Burlington Settles With Family of Man Fatally Shot by Police Officer | Off Message

Burlington Settles With Family of Man Fatally Shot by Police Officer

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Evidence from the Wayne Brunette shooting - COURTESY OF BURLINGTON POLICE DEPARTMENT
  • Courtesy Of Burlington Police Department
  • Evidence from the Wayne Brunette shooting
The City of Burlington will pay a $270,000 settlement to the estate of a New North End man shot and killed by police in 2013.

Wayne Brunette was holding a long-handled shovel when former Burlington cop Ethan Thibault shot and killed the mentally disturbed man outside of his parents' Randy Lane home. Brunette's wife, Barbara, filed a federal wrongful death lawsuit in 2015.

The court cleared Thibault and another responding officer, Brent Navari, of wrongdoing but maintained that the city “failed to reasonably accommodate Mr. Brunette’s mental disability,” according to a police department press release issued Tuesday. The case was headed for trial this fall, but the city agreed to the settlement during mediation in April "without an admission of liability," the release said.



Thibault resigned from the Burlington Police Department in 2016. Navari is still on the force.
In a statement, Burlington Police Chief Brandon del Pozo said he hopes the settlement brings “a modicum of closure” to the Brunette family. Wayne Brunette’s parents, Ruthine and Lawrence, witnessed the incident from their front doorway.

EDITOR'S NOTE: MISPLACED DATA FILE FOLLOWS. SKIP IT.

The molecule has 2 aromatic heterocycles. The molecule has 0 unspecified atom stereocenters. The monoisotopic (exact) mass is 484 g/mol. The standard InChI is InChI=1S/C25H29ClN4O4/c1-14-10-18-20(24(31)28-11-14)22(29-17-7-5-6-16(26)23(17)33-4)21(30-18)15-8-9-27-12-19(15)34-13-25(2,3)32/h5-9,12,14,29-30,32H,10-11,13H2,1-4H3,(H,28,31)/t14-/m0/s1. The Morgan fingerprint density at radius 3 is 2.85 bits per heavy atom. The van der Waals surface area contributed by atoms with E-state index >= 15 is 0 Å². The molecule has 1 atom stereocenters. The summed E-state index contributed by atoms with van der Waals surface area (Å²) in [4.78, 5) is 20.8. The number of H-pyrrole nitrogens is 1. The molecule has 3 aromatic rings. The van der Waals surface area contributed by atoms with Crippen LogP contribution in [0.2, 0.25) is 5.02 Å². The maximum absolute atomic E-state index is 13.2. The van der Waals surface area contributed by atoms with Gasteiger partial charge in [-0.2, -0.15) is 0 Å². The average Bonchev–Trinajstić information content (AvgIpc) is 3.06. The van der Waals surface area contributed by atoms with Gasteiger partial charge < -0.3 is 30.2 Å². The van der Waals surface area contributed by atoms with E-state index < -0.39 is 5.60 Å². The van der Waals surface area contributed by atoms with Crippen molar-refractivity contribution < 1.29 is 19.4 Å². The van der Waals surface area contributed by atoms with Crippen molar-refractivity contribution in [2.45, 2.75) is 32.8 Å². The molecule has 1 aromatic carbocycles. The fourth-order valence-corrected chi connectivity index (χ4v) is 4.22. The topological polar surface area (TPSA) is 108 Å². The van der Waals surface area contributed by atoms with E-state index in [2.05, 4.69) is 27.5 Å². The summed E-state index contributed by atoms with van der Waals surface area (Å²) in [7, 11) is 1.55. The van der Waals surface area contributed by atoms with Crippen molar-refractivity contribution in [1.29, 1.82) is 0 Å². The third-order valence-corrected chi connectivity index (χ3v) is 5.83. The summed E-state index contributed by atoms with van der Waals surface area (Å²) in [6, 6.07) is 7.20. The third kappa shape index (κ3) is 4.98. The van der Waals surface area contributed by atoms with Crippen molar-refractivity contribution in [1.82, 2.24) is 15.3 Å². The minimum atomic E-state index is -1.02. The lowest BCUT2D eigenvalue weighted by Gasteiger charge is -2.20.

“Our approach to these types of crises has evolved, and our capacity to safely handle them has multiplied, but we can never guarantee that force won’t be necessary to protect life in these encounters,” del Pozo said. “Our commitment, however, is to do everything we can to avoid such a tragic outcome.”
Wayne Brunette in 2003 (left) and former Burlington police officer Ethan Thibault - COURTESY OF BURLINGTON POLICE DEPARTMENT
  • Courtesy Of Burlington Police Department
  • Wayne Brunette in 2003 (left) and former Burlington police officer Ethan Thibault
Before Thibault shot Brunette, a Burlington police officer hadn't fired a gun in the line of duty in 16 years. But three years later, in 2016, a Queen City cop shot and killed 76-year-old Phil Grenon, a paranoid schizophrenic wielding a knife, after a five-hour standoff. Prosecutors determined the shooting was justified.

News of the Brunette family settlement comes at a time when the Burlington Police Department is facing public scrutiny for recent incidents of alleged excessive force. Officer Cory Campbell is currently on administrative duty for punching Douglas Kilburn, a 54-year-old physically disabled man whose death was ruled a homicide, in March.  Vermont Attorney General T.J. Donovan told reporters Tuesday that Vermont State Police had finished their investigation of the violent confrontation and referred the case to his office.

“No timeline. We have the investigation and we are reviewing it,” Donovan said at an unrelated press conference in Burlington.

Two other Burlington cops, Sgt. Jason Bellavance and Officer Joseph Corrow, have been sued for excessive force after knocking two young black men unconscious in separate incidents last fall. Black Lives Matter of Greater Burlington has called for the city to fire the officers.

Del Pozo has promised a review of the city’s use-of-force policy.

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